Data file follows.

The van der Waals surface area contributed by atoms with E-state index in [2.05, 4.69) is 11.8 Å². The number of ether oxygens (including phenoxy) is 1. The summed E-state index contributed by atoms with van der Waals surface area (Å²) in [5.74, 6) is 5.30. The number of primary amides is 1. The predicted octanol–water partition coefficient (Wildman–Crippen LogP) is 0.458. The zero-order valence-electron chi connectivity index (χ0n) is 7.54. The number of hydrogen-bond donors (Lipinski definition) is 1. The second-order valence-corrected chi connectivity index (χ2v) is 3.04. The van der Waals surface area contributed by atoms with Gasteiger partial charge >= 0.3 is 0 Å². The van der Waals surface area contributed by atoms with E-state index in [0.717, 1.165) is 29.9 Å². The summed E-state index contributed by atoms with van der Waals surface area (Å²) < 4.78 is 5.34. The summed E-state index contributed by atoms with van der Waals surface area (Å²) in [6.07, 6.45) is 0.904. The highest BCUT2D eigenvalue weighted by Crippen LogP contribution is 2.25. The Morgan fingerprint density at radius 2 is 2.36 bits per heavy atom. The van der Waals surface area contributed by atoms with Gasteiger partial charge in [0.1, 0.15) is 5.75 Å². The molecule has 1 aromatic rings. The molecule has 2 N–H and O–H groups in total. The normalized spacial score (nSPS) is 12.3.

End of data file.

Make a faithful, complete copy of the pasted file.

The van der Waals surface area contributed by atoms with E-state index in [2.05, 4.69) is 11.8 Å². The number of ether oxygens (including phenoxy) is 1. The summed E-state index contributed by atoms with van der Waals surface area (Å²) in [5.74, 6) is 5.30. The number of primary amides is 1. The predicted octanol–water partition coefficient (Wildman–Crippen LogP) is 0.458. The zero-order valence-electron chi connectivity index (χ0n) is 7.54. The number of hydrogen-bond donors (Lipinski definition) is 1. The second-order valence-corrected chi connectivity index (χ2v) is 3.04. The van der Waals surface area contributed by atoms with Gasteiger partial charge >= 0.3 is 0 Å². The van der Waals surface area contributed by atoms with E-state index in [0.717, 1.165) is 29.9 Å². The summed E-state index contributed by atoms with van der Waals surface area (Å²) < 4.78 is 5.34. The summed E-state index contributed by atoms with van der Waals surface area (Å²) in [6.07, 6.45) is 0.904. The highest BCUT2D eigenvalue weighted by Crippen LogP contribution is 2.25. The Morgan fingerprint density at radius 2 is 2.36 bits per heavy atom. The van der Waals surface area contributed by atoms with Gasteiger partial charge in [0.1, 0.15) is 5.75 Å². The molecule has 1 aromatic rings. The molecule has 2 N–H and O–H groups in total. The normalized spacial score (nSPS) is 12.3.